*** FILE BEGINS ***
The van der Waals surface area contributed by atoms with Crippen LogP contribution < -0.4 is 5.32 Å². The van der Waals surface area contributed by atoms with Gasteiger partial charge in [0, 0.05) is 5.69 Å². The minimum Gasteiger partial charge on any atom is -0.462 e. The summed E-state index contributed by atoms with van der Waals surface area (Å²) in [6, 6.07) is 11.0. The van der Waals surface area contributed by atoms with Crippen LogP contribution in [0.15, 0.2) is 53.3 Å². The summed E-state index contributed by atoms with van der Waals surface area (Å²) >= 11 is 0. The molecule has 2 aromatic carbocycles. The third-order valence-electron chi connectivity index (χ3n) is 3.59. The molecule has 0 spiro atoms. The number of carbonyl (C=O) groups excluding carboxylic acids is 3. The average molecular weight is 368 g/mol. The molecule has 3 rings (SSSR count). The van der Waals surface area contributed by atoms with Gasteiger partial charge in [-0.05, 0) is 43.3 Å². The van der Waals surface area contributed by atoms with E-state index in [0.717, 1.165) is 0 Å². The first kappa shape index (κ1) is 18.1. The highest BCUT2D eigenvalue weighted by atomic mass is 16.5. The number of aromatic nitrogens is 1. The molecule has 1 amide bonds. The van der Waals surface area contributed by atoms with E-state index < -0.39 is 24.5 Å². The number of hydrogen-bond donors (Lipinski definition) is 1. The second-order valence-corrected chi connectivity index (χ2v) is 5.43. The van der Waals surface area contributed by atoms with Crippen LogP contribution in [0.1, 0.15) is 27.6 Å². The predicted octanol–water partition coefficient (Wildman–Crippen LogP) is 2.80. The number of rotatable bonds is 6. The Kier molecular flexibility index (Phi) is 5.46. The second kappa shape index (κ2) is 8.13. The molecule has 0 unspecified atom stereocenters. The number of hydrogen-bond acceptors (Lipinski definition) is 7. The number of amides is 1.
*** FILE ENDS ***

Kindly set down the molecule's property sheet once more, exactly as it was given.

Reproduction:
The van der Waals surface area contributed by atoms with Crippen LogP contribution < -0.4 is 5.32 Å². The van der Waals surface area contributed by atoms with Gasteiger partial charge in [0, 0.05) is 5.69 Å². The minimum Gasteiger partial charge on any atom is -0.462 e. The summed E-state index contributed by atoms with van der Waals surface area (Å²) in [6, 6.07) is 11.0. The van der Waals surface area contributed by atoms with Crippen LogP contribution in [0.15, 0.2) is 53.3 Å². The summed E-state index contributed by atoms with van der Waals surface area (Å²) >= 11 is 0. The molecule has 2 aromatic carbocycles. The third-order valence-electron chi connectivity index (χ3n) is 3.59. The molecule has 0 spiro atoms. The number of carbonyl (C=O) groups excluding carboxylic acids is 3. The average molecular weight is 368 g/mol. The molecule has 3 rings (SSSR count). The van der Waals surface area contributed by atoms with Gasteiger partial charge in [-0.05, 0) is 43.3 Å². The van der Waals surface area contributed by atoms with E-state index in [0.717, 1.165) is 0 Å². The first kappa shape index (κ1) is 18.1. The highest BCUT2D eigenvalue weighted by atomic mass is 16.5. The number of aromatic nitrogens is 1. The molecule has 1 amide bonds. The van der Waals surface area contributed by atoms with E-state index < -0.39 is 24.5 Å². The number of hydrogen-bond donors (Lipinski definition) is 1. The second-order valence-corrected chi connectivity index (χ2v) is 5.43. The van der Waals surface area contributed by atoms with Crippen LogP contribution in [0.1, 0.15) is 27.6 Å². The predicted octanol–water partition coefficient (Wildman–Crippen LogP) is 2.80. The number of rotatable bonds is 6. The Kier molecular flexibility index (Phi) is 5.46. The second kappa shape index (κ2) is 8.13. The molecule has 0 unspecified atom stereocenters. The number of hydrogen-bond acceptors (Lipinski definition) is 7. The number of amides is 1.